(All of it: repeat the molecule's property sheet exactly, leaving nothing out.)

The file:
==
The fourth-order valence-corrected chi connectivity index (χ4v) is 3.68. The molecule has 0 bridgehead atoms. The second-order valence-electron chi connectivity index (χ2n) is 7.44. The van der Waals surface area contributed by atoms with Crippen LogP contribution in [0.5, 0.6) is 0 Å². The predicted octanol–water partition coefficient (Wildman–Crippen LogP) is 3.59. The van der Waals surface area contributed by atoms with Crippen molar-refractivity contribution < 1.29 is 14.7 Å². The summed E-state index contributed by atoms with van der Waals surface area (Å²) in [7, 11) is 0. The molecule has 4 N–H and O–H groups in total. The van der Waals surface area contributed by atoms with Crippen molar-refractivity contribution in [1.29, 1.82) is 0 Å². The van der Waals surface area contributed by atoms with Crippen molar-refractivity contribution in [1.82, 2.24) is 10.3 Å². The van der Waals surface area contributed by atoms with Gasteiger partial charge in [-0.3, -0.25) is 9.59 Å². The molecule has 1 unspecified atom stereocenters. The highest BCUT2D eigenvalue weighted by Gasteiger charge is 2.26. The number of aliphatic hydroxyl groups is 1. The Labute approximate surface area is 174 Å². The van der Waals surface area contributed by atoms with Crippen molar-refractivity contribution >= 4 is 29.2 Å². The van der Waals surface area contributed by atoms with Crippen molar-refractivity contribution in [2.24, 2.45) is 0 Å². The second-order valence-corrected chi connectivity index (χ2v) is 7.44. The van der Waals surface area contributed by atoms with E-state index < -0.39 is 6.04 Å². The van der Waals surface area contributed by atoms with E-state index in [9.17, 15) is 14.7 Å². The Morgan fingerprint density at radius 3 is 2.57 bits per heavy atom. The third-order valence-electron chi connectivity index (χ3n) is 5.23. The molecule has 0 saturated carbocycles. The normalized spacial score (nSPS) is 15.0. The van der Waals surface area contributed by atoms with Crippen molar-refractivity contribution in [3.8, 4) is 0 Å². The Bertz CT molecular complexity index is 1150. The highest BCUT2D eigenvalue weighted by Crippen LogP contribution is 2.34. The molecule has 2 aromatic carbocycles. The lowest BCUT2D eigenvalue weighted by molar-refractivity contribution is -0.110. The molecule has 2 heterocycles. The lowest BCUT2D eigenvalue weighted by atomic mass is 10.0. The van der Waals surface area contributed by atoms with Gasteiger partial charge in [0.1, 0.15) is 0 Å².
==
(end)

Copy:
The fourth-order valence-corrected chi connectivity index (χ4v) is 3.68. The molecule has 0 bridgehead atoms. The second-order valence-electron chi connectivity index (χ2n) is 7.44. The van der Waals surface area contributed by atoms with Crippen LogP contribution in [0.5, 0.6) is 0 Å². The predicted octanol–water partition coefficient (Wildman–Crippen LogP) is 3.59. The van der Waals surface area contributed by atoms with Crippen molar-refractivity contribution < 1.29 is 14.7 Å². The summed E-state index contributed by atoms with van der Waals surface area (Å²) in [7, 11) is 0. The molecule has 4 N–H and O–H groups in total. The van der Waals surface area contributed by atoms with Crippen molar-refractivity contribution in [1.29, 1.82) is 0 Å². The van der Waals surface area contributed by atoms with Crippen molar-refractivity contribution in [1.82, 2.24) is 10.3 Å². The van der Waals surface area contributed by atoms with Gasteiger partial charge in [-0.3, -0.25) is 9.59 Å². The molecule has 1 unspecified atom stereocenters. The highest BCUT2D eigenvalue weighted by Gasteiger charge is 2.26. The number of aliphatic hydroxyl groups is 1. The Labute approximate surface area is 174 Å². The van der Waals surface area contributed by atoms with Crippen molar-refractivity contribution >= 4 is 29.2 Å². The van der Waals surface area contributed by atoms with Crippen molar-refractivity contribution in [2.24, 2.45) is 0 Å². The second-order valence-corrected chi connectivity index (χ2v) is 7.44. The van der Waals surface area contributed by atoms with E-state index < -0.39 is 6.04 Å². The van der Waals surface area contributed by atoms with E-state index in [9.17, 15) is 14.7 Å². The Morgan fingerprint density at radius 3 is 2.57 bits per heavy atom. The third-order valence-electron chi connectivity index (χ3n) is 5.23. The molecule has 0 saturated carbocycles. The normalized spacial score (nSPS) is 15.0. The van der Waals surface area contributed by atoms with Crippen molar-refractivity contribution in [3.8, 4) is 0 Å². The Bertz CT molecular complexity index is 1150. The highest BCUT2D eigenvalue weighted by Crippen LogP contribution is 2.34. The molecule has 2 aromatic carbocycles. The lowest BCUT2D eigenvalue weighted by molar-refractivity contribution is -0.110. The molecule has 2 heterocycles. The lowest BCUT2D eigenvalue weighted by atomic mass is 10.0. The van der Waals surface area contributed by atoms with Gasteiger partial charge in [0.1, 0.15) is 0 Å².